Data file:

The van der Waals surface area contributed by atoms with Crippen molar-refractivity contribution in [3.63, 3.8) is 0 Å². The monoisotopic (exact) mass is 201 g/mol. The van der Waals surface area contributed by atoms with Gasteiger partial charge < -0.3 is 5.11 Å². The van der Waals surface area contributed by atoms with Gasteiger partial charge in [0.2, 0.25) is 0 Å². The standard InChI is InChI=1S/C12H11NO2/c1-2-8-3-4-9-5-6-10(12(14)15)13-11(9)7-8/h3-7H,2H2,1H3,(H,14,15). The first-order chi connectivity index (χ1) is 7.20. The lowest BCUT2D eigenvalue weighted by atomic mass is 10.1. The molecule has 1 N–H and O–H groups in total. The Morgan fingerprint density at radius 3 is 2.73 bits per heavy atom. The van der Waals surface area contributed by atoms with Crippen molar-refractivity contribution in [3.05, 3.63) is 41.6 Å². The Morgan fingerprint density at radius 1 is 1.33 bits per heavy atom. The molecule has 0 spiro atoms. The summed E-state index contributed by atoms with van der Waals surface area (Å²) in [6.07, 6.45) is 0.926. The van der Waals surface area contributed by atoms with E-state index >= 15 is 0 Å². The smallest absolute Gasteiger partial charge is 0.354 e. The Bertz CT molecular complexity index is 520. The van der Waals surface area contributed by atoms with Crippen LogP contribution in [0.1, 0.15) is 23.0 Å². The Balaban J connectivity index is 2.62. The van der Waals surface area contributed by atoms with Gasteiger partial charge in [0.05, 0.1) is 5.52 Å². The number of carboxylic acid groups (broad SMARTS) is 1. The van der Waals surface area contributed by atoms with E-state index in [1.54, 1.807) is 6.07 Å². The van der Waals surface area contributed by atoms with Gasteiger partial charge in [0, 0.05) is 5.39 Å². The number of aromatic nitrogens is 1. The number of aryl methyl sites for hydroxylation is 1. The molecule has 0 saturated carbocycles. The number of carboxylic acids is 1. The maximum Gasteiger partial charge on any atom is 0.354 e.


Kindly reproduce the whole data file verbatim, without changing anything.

The van der Waals surface area contributed by atoms with Crippen molar-refractivity contribution in [3.63, 3.8) is 0 Å². The monoisotopic (exact) mass is 201 g/mol. The van der Waals surface area contributed by atoms with Gasteiger partial charge < -0.3 is 5.11 Å². The van der Waals surface area contributed by atoms with Gasteiger partial charge in [0.2, 0.25) is 0 Å². The standard InChI is InChI=1S/C12H11NO2/c1-2-8-3-4-9-5-6-10(12(14)15)13-11(9)7-8/h3-7H,2H2,1H3,(H,14,15). The first-order chi connectivity index (χ1) is 7.20. The lowest BCUT2D eigenvalue weighted by atomic mass is 10.1. The molecule has 1 N–H and O–H groups in total. The Morgan fingerprint density at radius 3 is 2.73 bits per heavy atom. The van der Waals surface area contributed by atoms with Crippen molar-refractivity contribution in [3.05, 3.63) is 41.6 Å². The Morgan fingerprint density at radius 1 is 1.33 bits per heavy atom. The molecule has 0 spiro atoms. The summed E-state index contributed by atoms with van der Waals surface area (Å²) in [6.07, 6.45) is 0.926. The van der Waals surface area contributed by atoms with E-state index >= 15 is 0 Å². The smallest absolute Gasteiger partial charge is 0.354 e. The Bertz CT molecular complexity index is 520. The van der Waals surface area contributed by atoms with Crippen LogP contribution in [0.1, 0.15) is 23.0 Å². The Balaban J connectivity index is 2.62. The van der Waals surface area contributed by atoms with Gasteiger partial charge in [0.05, 0.1) is 5.52 Å². The number of carboxylic acid groups (broad SMARTS) is 1. The van der Waals surface area contributed by atoms with E-state index in [1.54, 1.807) is 6.07 Å². The van der Waals surface area contributed by atoms with Gasteiger partial charge in [0, 0.05) is 5.39 Å². The number of aromatic nitrogens is 1. The number of aryl methyl sites for hydroxylation is 1. The molecule has 0 saturated carbocycles. The number of carboxylic acids is 1. The maximum Gasteiger partial charge on any atom is 0.354 e.